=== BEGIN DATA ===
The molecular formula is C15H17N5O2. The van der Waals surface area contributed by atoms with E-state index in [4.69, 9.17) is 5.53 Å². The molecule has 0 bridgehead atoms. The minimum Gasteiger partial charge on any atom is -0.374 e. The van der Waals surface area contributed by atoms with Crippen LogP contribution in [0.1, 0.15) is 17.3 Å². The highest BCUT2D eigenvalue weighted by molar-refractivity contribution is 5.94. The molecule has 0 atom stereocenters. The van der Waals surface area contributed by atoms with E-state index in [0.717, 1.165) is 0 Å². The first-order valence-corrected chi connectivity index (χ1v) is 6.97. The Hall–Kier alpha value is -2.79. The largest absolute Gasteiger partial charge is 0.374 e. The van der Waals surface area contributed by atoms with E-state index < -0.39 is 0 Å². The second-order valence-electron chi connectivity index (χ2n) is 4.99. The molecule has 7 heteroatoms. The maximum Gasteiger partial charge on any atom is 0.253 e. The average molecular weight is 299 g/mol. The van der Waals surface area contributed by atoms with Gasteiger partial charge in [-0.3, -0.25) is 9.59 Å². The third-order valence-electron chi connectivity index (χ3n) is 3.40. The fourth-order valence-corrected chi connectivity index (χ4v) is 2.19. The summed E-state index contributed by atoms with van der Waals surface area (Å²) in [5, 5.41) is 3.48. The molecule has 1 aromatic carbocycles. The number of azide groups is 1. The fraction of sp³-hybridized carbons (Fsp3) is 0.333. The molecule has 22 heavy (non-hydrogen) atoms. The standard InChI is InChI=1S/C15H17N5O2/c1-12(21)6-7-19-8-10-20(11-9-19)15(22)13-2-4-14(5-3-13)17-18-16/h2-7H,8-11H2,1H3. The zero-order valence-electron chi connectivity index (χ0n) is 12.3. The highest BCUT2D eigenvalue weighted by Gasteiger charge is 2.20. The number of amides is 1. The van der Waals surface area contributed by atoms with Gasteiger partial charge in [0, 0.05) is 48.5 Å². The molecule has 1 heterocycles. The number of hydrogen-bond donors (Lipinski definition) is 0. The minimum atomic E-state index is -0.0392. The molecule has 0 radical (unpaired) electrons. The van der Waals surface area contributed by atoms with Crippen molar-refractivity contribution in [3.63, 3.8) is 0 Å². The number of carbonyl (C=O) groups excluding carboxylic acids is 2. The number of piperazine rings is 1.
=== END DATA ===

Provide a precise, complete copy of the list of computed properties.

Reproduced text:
The molecular formula is C15H17N5O2. The van der Waals surface area contributed by atoms with E-state index in [4.69, 9.17) is 5.53 Å². The molecule has 0 bridgehead atoms. The minimum Gasteiger partial charge on any atom is -0.374 e. The van der Waals surface area contributed by atoms with Crippen LogP contribution in [0.1, 0.15) is 17.3 Å². The highest BCUT2D eigenvalue weighted by molar-refractivity contribution is 5.94. The molecule has 0 atom stereocenters. The van der Waals surface area contributed by atoms with E-state index in [0.717, 1.165) is 0 Å². The first-order valence-corrected chi connectivity index (χ1v) is 6.97. The Hall–Kier alpha value is -2.79. The largest absolute Gasteiger partial charge is 0.374 e. The van der Waals surface area contributed by atoms with E-state index < -0.39 is 0 Å². The second-order valence-electron chi connectivity index (χ2n) is 4.99. The molecule has 7 heteroatoms. The maximum Gasteiger partial charge on any atom is 0.253 e. The average molecular weight is 299 g/mol. The van der Waals surface area contributed by atoms with Gasteiger partial charge in [-0.3, -0.25) is 9.59 Å². The third-order valence-electron chi connectivity index (χ3n) is 3.40. The fourth-order valence-corrected chi connectivity index (χ4v) is 2.19. The summed E-state index contributed by atoms with van der Waals surface area (Å²) in [5, 5.41) is 3.48. The molecule has 1 aromatic carbocycles. The number of azide groups is 1. The fraction of sp³-hybridized carbons (Fsp3) is 0.333. The molecule has 22 heavy (non-hydrogen) atoms. The standard InChI is InChI=1S/C15H17N5O2/c1-12(21)6-7-19-8-10-20(11-9-19)15(22)13-2-4-14(5-3-13)17-18-16/h2-7H,8-11H2,1H3. The zero-order valence-electron chi connectivity index (χ0n) is 12.3. The highest BCUT2D eigenvalue weighted by Gasteiger charge is 2.20. The number of amides is 1. The van der Waals surface area contributed by atoms with Gasteiger partial charge in [0, 0.05) is 48.5 Å². The molecule has 1 heterocycles. The number of hydrogen-bond donors (Lipinski definition) is 0. The minimum atomic E-state index is -0.0392. The molecule has 0 radical (unpaired) electrons. The van der Waals surface area contributed by atoms with Crippen molar-refractivity contribution in [3.63, 3.8) is 0 Å². The number of carbonyl (C=O) groups excluding carboxylic acids is 2. The number of piperazine rings is 1.